Although some MSOs limit their operations to specialty practices, many deal only with general practices. In comparing practice sales involving "generalists vs. specialists" and "MSOs vs. traditional buyers," some trends are apparent. For example, orthodontists who sell to an MSO often receive a higher selling price for their practices than do general practitioners. In addition, the seller`s exit from the practice often can be sooner than a general practitioner due to the apparent ability of some MSOs to more easily recruit orthodontists to provide clinical services.

Most dentists who are entertaining offers from dental-management companies are looking at specific benefits in exchange for the transfer of equity (as well as control) of their practice. Some of those benefits are as follows:

- Cash in practice value before retirement

- Management "relief"

- Enhanced practice profitability

- Continued compensation for clinical services

On the traditional side of the equation, many selling dentists desire a professional relationship with a successor-dentist as part of the process - someone they can mentor as they transfer the goodwill of their practice. This part of the process seems less clear to those dentists selling to dental-management companies. Depend-ing on the transition scenario implemented (i.e., expansion-transition options such as associateship buy-ins leading to practice co-ownership vs. straight-transition scenarios such as retirement, preretirement and deferred sales scenarios), the professional relationship can last from 30 days to decades, depending upon the ages, desires and the career positions of the individuals involved.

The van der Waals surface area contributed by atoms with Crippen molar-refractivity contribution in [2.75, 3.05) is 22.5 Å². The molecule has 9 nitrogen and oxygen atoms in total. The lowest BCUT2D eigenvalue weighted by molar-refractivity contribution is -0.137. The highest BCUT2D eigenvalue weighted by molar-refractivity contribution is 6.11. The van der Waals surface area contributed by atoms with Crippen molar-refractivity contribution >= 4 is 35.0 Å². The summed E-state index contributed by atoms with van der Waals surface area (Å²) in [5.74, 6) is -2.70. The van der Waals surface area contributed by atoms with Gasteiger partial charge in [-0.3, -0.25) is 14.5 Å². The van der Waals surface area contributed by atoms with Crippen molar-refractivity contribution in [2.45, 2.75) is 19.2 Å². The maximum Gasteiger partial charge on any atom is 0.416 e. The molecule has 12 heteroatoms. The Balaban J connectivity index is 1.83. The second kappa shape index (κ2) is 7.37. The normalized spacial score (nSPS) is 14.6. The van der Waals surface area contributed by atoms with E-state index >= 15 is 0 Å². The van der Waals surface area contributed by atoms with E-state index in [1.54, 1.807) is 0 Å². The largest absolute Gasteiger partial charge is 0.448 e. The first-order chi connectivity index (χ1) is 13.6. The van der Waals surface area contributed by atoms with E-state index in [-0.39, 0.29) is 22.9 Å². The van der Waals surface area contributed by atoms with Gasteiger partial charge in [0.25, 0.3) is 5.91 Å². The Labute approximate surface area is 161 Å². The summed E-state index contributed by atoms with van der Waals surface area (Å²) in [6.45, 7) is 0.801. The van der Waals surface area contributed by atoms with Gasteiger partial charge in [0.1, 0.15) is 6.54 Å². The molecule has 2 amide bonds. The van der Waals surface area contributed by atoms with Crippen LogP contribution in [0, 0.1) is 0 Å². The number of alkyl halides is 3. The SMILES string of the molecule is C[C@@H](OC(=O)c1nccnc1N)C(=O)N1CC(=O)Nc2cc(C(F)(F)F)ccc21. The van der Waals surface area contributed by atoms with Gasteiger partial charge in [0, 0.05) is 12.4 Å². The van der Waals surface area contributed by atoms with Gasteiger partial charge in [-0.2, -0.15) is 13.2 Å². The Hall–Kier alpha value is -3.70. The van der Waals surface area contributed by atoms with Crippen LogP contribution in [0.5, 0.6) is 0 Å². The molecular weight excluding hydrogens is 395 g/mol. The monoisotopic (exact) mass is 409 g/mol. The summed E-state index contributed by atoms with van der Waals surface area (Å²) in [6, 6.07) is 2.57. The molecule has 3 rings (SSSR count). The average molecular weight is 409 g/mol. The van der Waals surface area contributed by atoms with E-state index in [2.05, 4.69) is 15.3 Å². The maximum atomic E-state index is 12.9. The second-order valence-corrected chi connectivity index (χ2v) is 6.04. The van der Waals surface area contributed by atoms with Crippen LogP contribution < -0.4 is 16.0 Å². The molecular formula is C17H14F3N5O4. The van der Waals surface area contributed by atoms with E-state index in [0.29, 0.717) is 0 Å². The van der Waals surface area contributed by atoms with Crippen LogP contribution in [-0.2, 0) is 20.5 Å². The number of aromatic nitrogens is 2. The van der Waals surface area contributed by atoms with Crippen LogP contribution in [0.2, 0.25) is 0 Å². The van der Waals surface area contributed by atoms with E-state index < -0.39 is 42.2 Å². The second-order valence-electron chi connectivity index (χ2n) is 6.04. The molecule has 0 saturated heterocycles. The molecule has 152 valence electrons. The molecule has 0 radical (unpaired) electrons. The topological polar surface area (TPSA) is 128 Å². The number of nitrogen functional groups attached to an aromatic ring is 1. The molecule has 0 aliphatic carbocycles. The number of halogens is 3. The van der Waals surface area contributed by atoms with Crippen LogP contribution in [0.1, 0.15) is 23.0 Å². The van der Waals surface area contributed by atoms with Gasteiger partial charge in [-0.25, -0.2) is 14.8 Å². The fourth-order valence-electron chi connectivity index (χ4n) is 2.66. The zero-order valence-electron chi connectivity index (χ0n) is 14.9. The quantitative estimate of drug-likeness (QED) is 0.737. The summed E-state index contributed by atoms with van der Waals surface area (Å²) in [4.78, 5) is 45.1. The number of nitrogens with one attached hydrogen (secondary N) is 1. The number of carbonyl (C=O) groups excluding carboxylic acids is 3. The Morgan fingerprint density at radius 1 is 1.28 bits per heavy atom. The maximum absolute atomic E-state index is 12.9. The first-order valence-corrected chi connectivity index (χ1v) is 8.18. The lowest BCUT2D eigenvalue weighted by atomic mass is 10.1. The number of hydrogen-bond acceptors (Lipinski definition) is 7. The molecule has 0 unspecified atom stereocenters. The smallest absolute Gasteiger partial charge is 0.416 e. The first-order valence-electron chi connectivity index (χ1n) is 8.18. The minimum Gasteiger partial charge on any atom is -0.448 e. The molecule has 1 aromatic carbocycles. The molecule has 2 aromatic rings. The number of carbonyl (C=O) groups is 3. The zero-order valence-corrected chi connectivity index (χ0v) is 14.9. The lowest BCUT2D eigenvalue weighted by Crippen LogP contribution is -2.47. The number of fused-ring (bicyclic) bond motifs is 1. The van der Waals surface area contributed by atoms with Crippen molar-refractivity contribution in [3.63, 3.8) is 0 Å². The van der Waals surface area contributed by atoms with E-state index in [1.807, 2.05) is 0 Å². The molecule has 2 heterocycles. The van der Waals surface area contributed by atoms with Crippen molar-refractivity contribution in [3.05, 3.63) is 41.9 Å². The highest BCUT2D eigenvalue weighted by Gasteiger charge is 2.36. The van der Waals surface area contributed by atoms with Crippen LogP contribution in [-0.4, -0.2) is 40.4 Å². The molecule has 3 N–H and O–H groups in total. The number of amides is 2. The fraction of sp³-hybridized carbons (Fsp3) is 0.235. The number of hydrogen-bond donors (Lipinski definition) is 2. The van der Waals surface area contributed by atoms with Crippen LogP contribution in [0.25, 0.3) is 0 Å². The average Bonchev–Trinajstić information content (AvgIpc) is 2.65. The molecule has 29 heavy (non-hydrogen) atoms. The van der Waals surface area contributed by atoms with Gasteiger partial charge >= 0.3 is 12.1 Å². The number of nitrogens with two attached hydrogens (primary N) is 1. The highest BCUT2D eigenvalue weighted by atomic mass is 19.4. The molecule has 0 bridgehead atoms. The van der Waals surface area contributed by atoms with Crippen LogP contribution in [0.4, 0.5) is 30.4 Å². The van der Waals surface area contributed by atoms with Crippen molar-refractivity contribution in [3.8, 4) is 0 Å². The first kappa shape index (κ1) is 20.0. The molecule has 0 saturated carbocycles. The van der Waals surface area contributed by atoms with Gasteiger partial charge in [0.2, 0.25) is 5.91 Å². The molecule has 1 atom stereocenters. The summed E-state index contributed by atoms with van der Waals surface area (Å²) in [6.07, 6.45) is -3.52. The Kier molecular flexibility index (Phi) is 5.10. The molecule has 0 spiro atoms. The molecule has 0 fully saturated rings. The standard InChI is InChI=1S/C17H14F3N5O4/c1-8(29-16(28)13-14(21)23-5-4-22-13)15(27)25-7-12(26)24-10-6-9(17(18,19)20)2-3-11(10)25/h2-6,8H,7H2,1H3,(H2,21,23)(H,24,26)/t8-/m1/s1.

We have interviewed and consulted with hundreds of dentists considering the MSO approach. Here are some of the things we have heard them say ...

- Some dentists selling to dental-management companies hope to profit from any stock that might have been offered as part of the selling price. However, but most dentists we interviewed were not "betting" on this (which is probably a good thing, as no one can predict the future value of known stocks, much less the value of stock in new companies).

- The benefit most dentists focus on is the ability to cash in practice equity. Practice equity for most dentists lies in a dormant state until shortly before or upon retirement. Many dentists want the chance to invest these "captive" dollars in a profitable investment vehicle. Some also feel that now is an ideal time to sell. A common question we hear is: "What if I wait five years to sell, only to find that the practice-sale market - which looks good now - has dried up?"